Until Politicians understand what goes on behind closed doors and sees first hand, the incompetence behind those doors, passing more legislation, is futile. Getting a short sale approved involves many people and entities. The two most important being the Mortgage Insurer and the Investor(s), holding the note. Without their approval to absorb/take the loss on the sale of the property, the deal won't get done. Of course, the major challenge, is finding the Investors who actually own and hold the note????

Mathews Realty Group

Retirement Advisor/Investor Services

Real Estate IRA Specialists

Amplify’d from

Legislation Introduced to Speed Lender Response to Short Sales

Two lawmakers, one Republican and one Democrat, have joined forces to push federal legislation through that would facilitate wider use and shorter transaction timelines for a foreclosure alternative that some say could be a lifeline for millions of underwater homeowners while drastically reducing the number of empty, repossessed homes lining U.S. neighborhoods – the short sale.

Some market participants, though, aren’t so optimistic, arguing that the government has a host of requirements in place for the banks when it comes to certain housing and mortgage issues that aren’t enforced.


Wednesday, April 13, 2011

Where's The Bottom For Ca. Housing?

Back in 2009 I wrote a three part blog post, entitled "The Looming Double Bubble" For me - The handwriting was on the wall back then. It started with all the sub-prime loans and slowly worked it's way up to the million dollar mansions. Strategic defaults, (walking away when you can pay), have gone from less than 1% to 30%.

Home buyers today have a tremendous opportunity to become home owners but the wait and see syndrome has them frozen in time. The housing market has changed dramatically, and so should the attitude of buyers.

Once again, a Home is a place to live, raise a family, make fond memories that will last a lifetime. And over time - create and build lasting wealth.

Owning a home is still and always will be, one of the best investments you can make! Providing, of course, that you have the right attitude to go along with the buy!

Mathews Realty Group

R.E. Advisor/Investor Services

Self Direct IRA/Solo 401K Specialist

Amplify’d from

Home values continue to decline, outlook grim

San Francisco, Los Angeles and San Diego are included in the nation’s top ten metropolitan areas with the biggest drop in home values since the Great Recession. The latest Standard & Poor/Case-Shiller Home Price Index indicates the composite price of single family residences (SFRs) in the ten cities decreased 2.7% last year. Their composite values are now 30% below levels from the housing market’s peak in April 2006. Worse, no sign exists that price levels will rise soon.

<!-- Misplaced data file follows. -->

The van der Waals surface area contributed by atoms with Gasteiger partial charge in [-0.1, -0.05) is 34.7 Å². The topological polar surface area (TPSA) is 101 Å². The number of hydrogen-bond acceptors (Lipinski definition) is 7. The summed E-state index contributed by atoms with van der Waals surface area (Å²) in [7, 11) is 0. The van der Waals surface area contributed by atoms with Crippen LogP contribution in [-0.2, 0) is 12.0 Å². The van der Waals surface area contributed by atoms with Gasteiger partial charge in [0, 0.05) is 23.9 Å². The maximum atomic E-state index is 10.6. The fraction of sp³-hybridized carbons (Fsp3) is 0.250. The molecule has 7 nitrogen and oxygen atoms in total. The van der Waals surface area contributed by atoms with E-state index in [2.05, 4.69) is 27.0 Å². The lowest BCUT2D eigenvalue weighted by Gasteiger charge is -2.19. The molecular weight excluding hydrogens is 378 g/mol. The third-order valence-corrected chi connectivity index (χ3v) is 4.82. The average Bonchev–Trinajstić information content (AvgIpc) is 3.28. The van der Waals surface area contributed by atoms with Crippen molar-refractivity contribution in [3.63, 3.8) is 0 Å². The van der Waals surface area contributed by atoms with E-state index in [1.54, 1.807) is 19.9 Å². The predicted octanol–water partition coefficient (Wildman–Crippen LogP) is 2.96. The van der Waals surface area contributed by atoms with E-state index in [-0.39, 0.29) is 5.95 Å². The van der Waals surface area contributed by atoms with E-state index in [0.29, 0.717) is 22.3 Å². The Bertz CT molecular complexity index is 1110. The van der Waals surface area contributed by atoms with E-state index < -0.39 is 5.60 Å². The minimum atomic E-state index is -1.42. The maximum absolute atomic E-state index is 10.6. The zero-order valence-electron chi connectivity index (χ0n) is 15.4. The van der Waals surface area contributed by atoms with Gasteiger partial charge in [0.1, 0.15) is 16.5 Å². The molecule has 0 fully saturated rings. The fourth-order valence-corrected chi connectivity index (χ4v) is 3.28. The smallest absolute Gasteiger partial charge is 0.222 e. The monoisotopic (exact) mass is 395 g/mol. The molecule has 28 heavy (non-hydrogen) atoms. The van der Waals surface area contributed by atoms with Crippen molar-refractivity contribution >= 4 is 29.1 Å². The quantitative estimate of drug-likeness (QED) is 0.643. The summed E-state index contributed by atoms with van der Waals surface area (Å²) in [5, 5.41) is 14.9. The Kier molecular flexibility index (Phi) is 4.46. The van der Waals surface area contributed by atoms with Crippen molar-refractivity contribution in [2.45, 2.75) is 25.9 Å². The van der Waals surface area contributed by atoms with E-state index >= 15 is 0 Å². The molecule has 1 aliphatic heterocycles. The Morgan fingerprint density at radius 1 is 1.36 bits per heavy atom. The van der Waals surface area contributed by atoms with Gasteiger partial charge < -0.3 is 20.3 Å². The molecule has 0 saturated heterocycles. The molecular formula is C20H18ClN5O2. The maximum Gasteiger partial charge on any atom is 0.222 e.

The current price decline we are witnessing was fully expected to follow the premature home purchases induced by government subsidies in 2009 to mid-2010 ― by its end the public was not buying homes on their own volition. Market momentum of the artificially-inflated home prices built up and culminating with the housing price peak in 2006 was ill-fated to collapse, forcing home prices to return to historical trend levels. The continual drop in prices is a result of the real estate market correcting itself as property prices stabilize at their lower and more accurate evaluation. A reversal of the current decline in consumer confidence would be helpful.

Copyright © 2010 by first tuesday Realty Publications, Inc. Readers are encouraged to reprint or distribute this information with credit given to the first tuesday Journal Online — P.O. Box 20069, Riverside, CA 92516.

Tuesday, April 12, 2011

Mortgage Interest Deduction! How Much?

Amplify’d from

Getting the Most from Your Home Mortgage Interest Deduction

Many tax advisors say that one of the most common errors on tax returns is claiming more home mortgage interest deduction than is actually available.  Many homeowners believe that all interest paid on a home mortgage is deductible, but there are limits based on which property secures the debt and how you used the money. 

One of the biggest areas of confusion arises when homes are refinanced to take more money out than the original balance of the loan.  According to the IRS, refinanced acquisition debt is treated like the original acquisition debt, but only up to the balance of the debt immediately before the refinancing.  The rest of the refinanced debt is eligible for the interest deduction only to the extent it doesn’t exceed the $100,000 limit on home equity debt.